Cozy, midcentury chic in Tribeca
100 Rooms / 16 Suites
Within moments of walking into the 14-story Smyth - a Thompson Hotel, you will want to set your bags down and start lounging in the living-room-meets-ski-lodge den, an area laden with comfortable couches, fur throws, charming little pillows and warm lighting. Art fans will adore the eclectic display of works hanging on the walls, and there’s even an art map so you can find out who created each piece. Snag a book from the library, a nice-looking collection of interesting tomes chosen by the Soho-based Gachot Studios, which is responsible for the look and feel of the Smyth.
The overall style is contemporary 1960s (think Mad Men and Vanity Fair meshing into a hotel). It's masculine but still has the elegance and softness of a refined matron, with just a little bit of bohemian charm mixed in to keep it youthful. None of the locally made, handcrafted furniture is identical, yet between the dark wood, light gray and navy accents, it harmonizes in all the rooms splendidly. And, like the lounge, each room features original works of art.
The Food and Drinks
Speaking of, when you are able to pry yourself from this cozy waiting area, wander farther back, past the fireplace and on to the Evening Bar. First, you will notice the fireplace from the lounge is also roaring strong on this side, but instead of a living room vibe, you have the adult version of a soda fountain, meaning, it's dark, soulful and full of booze, but also whimsical, classic and has enough treats to warrant repeat visits. The colorful murals decorating the walls were done by local artist Matthew Benedict, and they pay homage to the historical and current-day Tribeca, the neighborhood in which the Smyth is located. Overall, it maintains a sexy nighttime atmosphere that’s just right for relaxing with a craft cocktail (like the Porcini Nog, made with Scotch, porcini vinegar, egg, dried porcini and chocolate shavings) brought to you by mixologist Anne Robinson.
For guests in need of a large space to host a dinner party or special brunch, the New York City hotel offers a private dining room custom catered by chef Andrew Carmellini's restaurant Little Park, the 85-seat eatery upstairs. On that note, if you find yourself in need of breakfast, lunch or dinner, you should definitely make Little Park one of your stops. Carmellini executes fresh seasonal dishes, including beet tartare, black kale ravioli and spiced shellfish ragu. Keep in mind, because of their seasonality, these are subject to change, but fear not; other just-as-tasty options will come in their stead. Aside from dining in the airy restaurant, you can get food sent to your room 24 hours a day, though this menu is pared down to a more travel-friendly spread. In the morning, try a multigrain waffle with banana; for lunch, order a grass-fed beef burger with aged cheddar; and for dinner, nosh on the fish of the day, wood-grilled and served with salsa verde. All this is delivered to you while you enjoy the accommodations in your plush Frette bathrobe.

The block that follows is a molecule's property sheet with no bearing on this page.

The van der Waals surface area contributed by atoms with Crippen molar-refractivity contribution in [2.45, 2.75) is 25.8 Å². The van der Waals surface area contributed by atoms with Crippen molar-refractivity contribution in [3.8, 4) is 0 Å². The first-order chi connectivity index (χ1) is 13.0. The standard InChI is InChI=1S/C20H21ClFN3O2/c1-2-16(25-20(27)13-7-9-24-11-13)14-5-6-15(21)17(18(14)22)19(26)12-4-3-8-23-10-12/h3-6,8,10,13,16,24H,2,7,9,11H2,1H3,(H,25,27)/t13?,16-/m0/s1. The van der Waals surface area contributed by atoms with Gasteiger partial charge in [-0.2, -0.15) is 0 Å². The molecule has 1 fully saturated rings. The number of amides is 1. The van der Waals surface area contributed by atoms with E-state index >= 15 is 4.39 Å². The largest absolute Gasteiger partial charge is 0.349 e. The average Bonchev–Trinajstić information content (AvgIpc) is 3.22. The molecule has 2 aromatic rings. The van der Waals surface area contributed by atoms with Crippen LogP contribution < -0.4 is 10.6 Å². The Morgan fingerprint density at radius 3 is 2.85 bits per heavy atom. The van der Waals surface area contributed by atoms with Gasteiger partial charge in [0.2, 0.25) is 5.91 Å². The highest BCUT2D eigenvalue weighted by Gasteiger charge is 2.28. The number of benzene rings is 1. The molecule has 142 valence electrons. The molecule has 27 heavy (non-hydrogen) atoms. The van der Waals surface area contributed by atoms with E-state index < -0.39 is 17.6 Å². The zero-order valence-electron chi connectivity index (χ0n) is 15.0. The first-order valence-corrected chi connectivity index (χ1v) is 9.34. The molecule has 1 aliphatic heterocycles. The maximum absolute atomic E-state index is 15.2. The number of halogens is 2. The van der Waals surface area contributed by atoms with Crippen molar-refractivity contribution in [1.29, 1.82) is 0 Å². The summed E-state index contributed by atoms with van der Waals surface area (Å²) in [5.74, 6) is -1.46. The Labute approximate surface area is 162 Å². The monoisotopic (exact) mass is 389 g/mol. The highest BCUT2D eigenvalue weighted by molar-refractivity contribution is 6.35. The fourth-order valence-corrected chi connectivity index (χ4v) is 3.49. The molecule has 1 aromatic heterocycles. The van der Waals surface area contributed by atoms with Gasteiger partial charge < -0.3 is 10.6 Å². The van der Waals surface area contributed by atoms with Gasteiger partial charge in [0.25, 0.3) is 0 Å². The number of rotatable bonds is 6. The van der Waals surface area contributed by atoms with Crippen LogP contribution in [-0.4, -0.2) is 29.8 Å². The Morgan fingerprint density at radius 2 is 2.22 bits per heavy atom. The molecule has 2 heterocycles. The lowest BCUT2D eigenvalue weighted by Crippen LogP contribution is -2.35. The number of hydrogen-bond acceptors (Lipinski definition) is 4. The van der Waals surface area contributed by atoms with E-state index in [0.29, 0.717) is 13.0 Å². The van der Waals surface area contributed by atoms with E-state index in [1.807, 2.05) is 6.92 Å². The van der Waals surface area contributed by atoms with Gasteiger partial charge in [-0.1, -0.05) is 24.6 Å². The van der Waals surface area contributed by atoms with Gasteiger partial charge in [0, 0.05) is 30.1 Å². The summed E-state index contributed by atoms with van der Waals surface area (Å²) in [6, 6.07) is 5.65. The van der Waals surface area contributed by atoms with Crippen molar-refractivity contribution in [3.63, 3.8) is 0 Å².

As for the midcentury accommodations, choose from 100 rooms and 16 suites. The standard room, otherwise known as the King Deluxe, features a locally curated mini bar, 400-thread-count Sferra linens and a large white marble bathroom, which is separated from the sleeping area by a frosted wall that lets in natural light during the daytime. Upgrade to a Thompson Suite if you would like an isolated bedroom, a double bathroom sink, a two-person shower and a personal dining area. For bath lovers, the King Suite comes with a luxurious marble tub, an experience enhanced with products by local company C.O. Bigelow. If you want even more space, book the Smyth Suite. It offers a separate master bedroom, spacious living area and dining room complete with a 300-square-foot balcony. Then, at the top of the Smyth, you have the penthouses, which give you all of this plus beautiful outdoor terraces with landscaping designed by Harrison Green. They are garden oases in the bustling city.
Another nice attribute to the Smyth is its location. Situated in the heart of Tribeca, the boutique hotel has numerous subways stations nearby. Plus, it's a quick walk to chef David Bouley's self-titled restaurant, the hip children's shop Babesta and Christina Lehr's classic clothing boutique. Of course, you could also forgo walking and take advantage of the hotel’s complimentary car service, an amenity that covers a 10-block radius.